Initially, the NTSB thought it might never determine the cause of the Pilatus crash at Butte, reporting to the press that it had no working theories. But this week, the NTSB concluded that the 2009 crash was caused by icing in the aircraft’s fuel system. According to the NTSB, the pilot failed to add an ice inhibitor to his fuel before takeoff. Then, when his fuel started to solidify at altitude, he failed to immediately land. Fuel in one wing tank began to freeze. With fuel draining to the engine from other wing tank only, a fuel imbalance developed and grew worse and worse. The fuel imbalance ultimately rendered the aircraft uncontrollable, and the pilot crashed.
Interesting analysis. But a blog reader provided us this analysis eight months ago, in a comment to this post. Looks like "Pilatus Person" was spot on:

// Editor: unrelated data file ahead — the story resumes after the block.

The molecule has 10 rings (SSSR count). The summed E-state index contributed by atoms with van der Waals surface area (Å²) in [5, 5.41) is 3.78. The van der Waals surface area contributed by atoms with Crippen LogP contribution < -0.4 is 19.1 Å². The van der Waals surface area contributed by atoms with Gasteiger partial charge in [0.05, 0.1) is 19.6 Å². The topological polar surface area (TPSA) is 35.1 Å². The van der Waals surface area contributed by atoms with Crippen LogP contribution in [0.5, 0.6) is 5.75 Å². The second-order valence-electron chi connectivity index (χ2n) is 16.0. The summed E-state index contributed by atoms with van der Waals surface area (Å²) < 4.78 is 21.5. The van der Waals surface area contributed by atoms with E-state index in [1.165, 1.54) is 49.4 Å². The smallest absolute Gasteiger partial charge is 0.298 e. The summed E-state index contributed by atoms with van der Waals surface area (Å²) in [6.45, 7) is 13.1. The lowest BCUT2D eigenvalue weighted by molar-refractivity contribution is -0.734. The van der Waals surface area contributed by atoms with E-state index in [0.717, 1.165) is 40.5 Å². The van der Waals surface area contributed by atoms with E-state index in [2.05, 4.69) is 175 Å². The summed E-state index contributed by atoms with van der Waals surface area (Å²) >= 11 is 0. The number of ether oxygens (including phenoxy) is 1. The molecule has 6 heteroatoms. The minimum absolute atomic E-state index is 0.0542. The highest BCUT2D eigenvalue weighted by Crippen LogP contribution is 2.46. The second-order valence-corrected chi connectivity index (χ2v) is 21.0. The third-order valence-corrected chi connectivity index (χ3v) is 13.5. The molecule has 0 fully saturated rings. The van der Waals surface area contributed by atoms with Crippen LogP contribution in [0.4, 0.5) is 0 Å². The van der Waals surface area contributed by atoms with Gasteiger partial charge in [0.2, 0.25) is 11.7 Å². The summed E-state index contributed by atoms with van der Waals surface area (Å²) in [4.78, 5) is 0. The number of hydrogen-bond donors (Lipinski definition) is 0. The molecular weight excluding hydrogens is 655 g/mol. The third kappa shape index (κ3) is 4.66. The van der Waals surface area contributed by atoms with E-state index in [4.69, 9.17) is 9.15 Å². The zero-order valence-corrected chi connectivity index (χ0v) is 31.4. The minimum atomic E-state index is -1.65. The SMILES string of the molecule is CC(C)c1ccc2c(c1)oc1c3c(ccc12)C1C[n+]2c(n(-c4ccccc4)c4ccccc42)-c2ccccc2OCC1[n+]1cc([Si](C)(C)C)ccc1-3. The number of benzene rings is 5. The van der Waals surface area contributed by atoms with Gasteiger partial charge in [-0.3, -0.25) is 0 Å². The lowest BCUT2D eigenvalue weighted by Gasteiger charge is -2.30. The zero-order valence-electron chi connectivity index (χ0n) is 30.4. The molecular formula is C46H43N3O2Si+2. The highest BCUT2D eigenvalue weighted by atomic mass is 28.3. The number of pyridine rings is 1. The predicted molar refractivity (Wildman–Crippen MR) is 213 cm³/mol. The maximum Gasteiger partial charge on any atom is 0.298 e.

Pilot didn’t take on Prist. Without Prist, the fuel the pilot had on board would freeze at -40F. It was colder than that at pilot’s altitude. So fuel in one tank turned to jello. Despite the transfer pump’s best efforts, it couldn’t move fuel from that tank to the other side to balance the load. Pilot asked for a lower altitude because he wanted warmer air. But by then, the tanks were seriously out of balance. Pilot had to hold one wing up with aileron. As he approached the field, he was cross-controlled. Then he turned in the "wrong" direction. A cross-control stall flipped the aircraft on its back. . . .All of that fits with the information in the docket. Check it out.